[TUHS] About SCCS (and PWB)

Clem Cole clemc at ccc.com
Tue Nov 10 11:09:18 AEST 2015

Outstanding.   I love it.   You can use emoji's today and have the
scatological references inline.


On Mon, Nov 9, 2015 at 6:49 PM, Marc Rochkind <rochkind at basepath.com> wrote:

> Since you asked, here's the true story of how I came up with the delta
> encoding, a story never before told.
> I was living in a garden apartment in Sayreville, NJ, and at night would
> walk my girlfriend's dog along a hillside just outside our front door. It
> was usually cold, I didn't like the dog (still don't like dogs), and hated
> dodging the piles of dog shit while he tugged on the leash. So, as a coping
> mechanism, I used to let my mind wander, and one evening it was wandering
> and wondering about a problem I was struggling with, which was how to store
> the source and the deltas all in the same file. (It was a "data set," on
> the IBM OS/360 system we were using--we weren't on UNIX yet.)
> Anyway, no doubt simultaneously with this unpleasant animal taking a shit,
> I came up with idea of surrounding pieces of text with markers. (The
> algorithm itself is documented in my original 1975 paper, which you can
> read about here: http://basepath.com/aup/talks/SCCS-Slideshow.pdf.)
> (Wouldn't this be an even better story if I said that the little piles of
> dog poop on the hillside looked like markers in the soft glow of a full
> moon? It's not true, but perhaps I'll tell it that way if the occasion
> arises in the future.)
> When I got inside, I started to sketch out how the markers might work, and
> came up with interesting observation that insertion start/end markers
> obviously nested, but deletion start/end markers did not nest with insert
> start/end markers. This is obvious if you think about it the right way:
> When you delete, the text you're deleting could have been added at various
> times, but when you insert, the inserted text is always added at the same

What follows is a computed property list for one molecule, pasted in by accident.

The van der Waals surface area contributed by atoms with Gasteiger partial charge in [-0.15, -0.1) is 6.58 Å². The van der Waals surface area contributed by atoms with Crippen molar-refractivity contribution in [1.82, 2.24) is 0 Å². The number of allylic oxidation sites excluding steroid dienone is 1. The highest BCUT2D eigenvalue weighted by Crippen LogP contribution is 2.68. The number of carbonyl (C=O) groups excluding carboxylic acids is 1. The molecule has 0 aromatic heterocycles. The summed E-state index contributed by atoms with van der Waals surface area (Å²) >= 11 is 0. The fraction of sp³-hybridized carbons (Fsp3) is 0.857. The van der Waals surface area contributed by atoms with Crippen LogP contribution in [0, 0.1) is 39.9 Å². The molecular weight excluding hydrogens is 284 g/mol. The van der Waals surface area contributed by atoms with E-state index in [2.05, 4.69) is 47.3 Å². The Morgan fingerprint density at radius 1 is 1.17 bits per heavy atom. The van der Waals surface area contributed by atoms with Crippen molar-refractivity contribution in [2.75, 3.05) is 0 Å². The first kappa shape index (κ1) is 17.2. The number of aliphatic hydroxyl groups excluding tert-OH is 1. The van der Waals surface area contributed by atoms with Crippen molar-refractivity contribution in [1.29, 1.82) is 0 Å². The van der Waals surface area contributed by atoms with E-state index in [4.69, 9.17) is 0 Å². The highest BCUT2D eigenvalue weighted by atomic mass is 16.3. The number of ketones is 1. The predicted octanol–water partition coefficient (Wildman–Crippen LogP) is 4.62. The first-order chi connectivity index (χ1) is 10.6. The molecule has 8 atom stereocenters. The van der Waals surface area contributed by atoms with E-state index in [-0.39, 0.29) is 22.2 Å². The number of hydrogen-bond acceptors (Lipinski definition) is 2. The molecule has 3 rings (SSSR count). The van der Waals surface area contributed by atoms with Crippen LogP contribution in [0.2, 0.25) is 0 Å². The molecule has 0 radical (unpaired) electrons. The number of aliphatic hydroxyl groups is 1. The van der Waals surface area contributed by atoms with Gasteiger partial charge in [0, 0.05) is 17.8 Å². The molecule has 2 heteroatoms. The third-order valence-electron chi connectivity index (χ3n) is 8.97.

> time.
> I didn't have replacement markers; insert and delete were enough, I
> thought.
> I kept fooling around with the idea until I had an algorithm that I
> thought would work to retrieve any version with a single pass. (It's in the
> paper, referenced above.)
> To prove the algorithm to be correct, I enumerated all possible cases of
> insertions mixed in with deletions. I don't recall how many cases I had,
> but I think it was around 20 or 30. Then I painstakingly went though every
> case, making sure the algorithm produced the right answer. This was a rare
> example of me doing actual work.
> Coding it up, as I remember, was very easy, as the scheme is pretty
> simple. I'm sure I had it running in SNOBOL4 in a day or two. Redesigning
> SCCS in C for UNIX came maybe a year or so later, but the algorithm
> remained the same.
> Larry very kindly says: "SCCS has interleaved deltas. It's a brilliant
> design that has far far better performance than anything else out there."
> Maybe it was brilliant, but I can tell you that I was just trying to pass
> the time while that stupid dog did his business.
> --Marc
> On Mon, Nov 9, 2015 at 4:05 PM, Larry McVoy <lm at mcvoy.com> wrote:
>> On Mon, Nov 09, 2015 at 04:02:44PM -0700, Marc Rochkind wrote:
>> > I just got on this list today, and I see that Larry McVoy asks:
>> >
>> > "I wish Marc was on this list, be fun to chat."
>> >
>> > I'd be happy to chime in on SCCS or early PWB questions, to the extent I
>> > remember anything.
>> Awesome!  How about a start of how you came up with the SCCS design,
>> in particular the interleaved delta format (we internally call it
>> "the weave")?
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